With only 14 weeks from inception to conference, the new NANO 2020 committee started from scratch, with help from IEEE Meetings & Conferences staff, to duplicate all the preliminary conference preparations that normally would be spread out over the preceding 2 years, e.g. conference registration with IEEE and Xplore, IEEE approvals for the new budget, new accounts set up, a new registration procedure established, etc. In addition, the “Montreal” authors who wished to transfer to NANO 2020, stay with what would now be NANO 2021, or present at both, needed to be identified and separated out in Papercept, various online presentation platforms researched, video protocols established for Papercept, etc. It is noteworthy that almost the entire NTC Executive Committee immediately volunteered for the Committee, aided and abetted by one from the Montreal committee, whose assistance was invaluable, and others. There is not enough space to identify all the individual contributions, but the Committee is listed elsewhere and, needless to say, the NTC’s 2020 agenda has been pretty much put on hold until August! Despite the difficult situations, the organizing committee finally made NANO 2020 possible with their extraordinary efforts in the past three months, meeting weekly and communicating through emails daily. Obviously, NANO 2020 will not have been successful without the commitment and contribution from authors, reviewers, conference participants, and sponsors.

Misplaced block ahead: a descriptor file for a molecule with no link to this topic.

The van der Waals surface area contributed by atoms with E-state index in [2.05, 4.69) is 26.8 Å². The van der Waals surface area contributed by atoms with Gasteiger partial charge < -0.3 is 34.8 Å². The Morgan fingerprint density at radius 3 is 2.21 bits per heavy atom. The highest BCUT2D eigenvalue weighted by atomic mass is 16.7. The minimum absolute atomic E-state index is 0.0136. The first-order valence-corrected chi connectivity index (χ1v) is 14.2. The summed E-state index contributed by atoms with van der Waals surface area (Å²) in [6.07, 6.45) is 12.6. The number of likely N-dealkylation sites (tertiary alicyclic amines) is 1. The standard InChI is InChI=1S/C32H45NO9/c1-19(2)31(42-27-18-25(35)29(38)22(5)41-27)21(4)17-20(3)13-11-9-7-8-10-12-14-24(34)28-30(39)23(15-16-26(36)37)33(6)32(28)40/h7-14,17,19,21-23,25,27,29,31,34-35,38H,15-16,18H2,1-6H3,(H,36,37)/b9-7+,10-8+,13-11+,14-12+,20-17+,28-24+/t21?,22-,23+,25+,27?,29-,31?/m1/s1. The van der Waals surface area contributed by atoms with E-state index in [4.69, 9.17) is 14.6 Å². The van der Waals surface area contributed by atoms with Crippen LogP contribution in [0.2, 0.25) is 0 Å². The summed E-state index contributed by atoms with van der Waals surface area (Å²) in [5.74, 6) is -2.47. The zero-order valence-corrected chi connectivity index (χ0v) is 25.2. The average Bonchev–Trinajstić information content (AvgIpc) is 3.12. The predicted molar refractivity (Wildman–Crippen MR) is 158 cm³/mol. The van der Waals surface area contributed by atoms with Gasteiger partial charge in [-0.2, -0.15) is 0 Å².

With more than 200 submissions from 34 countries or regions, 147 of them are chosen to be part of the technical program of NANO 2020. The technical program offers 6 plenary talks, 9 keynote speeches, 23 invited talks, 83 oral presentations, and 26 poster presentations.

Except plenary talks, all other technical presentations are grouped in sessions according to their relevance and then arranged in three parallel tracks. All presentations are pre-recorded, so conference participants will have a chance to browse them through the online proceedings a few days before the conference with an access code that has been sent to you.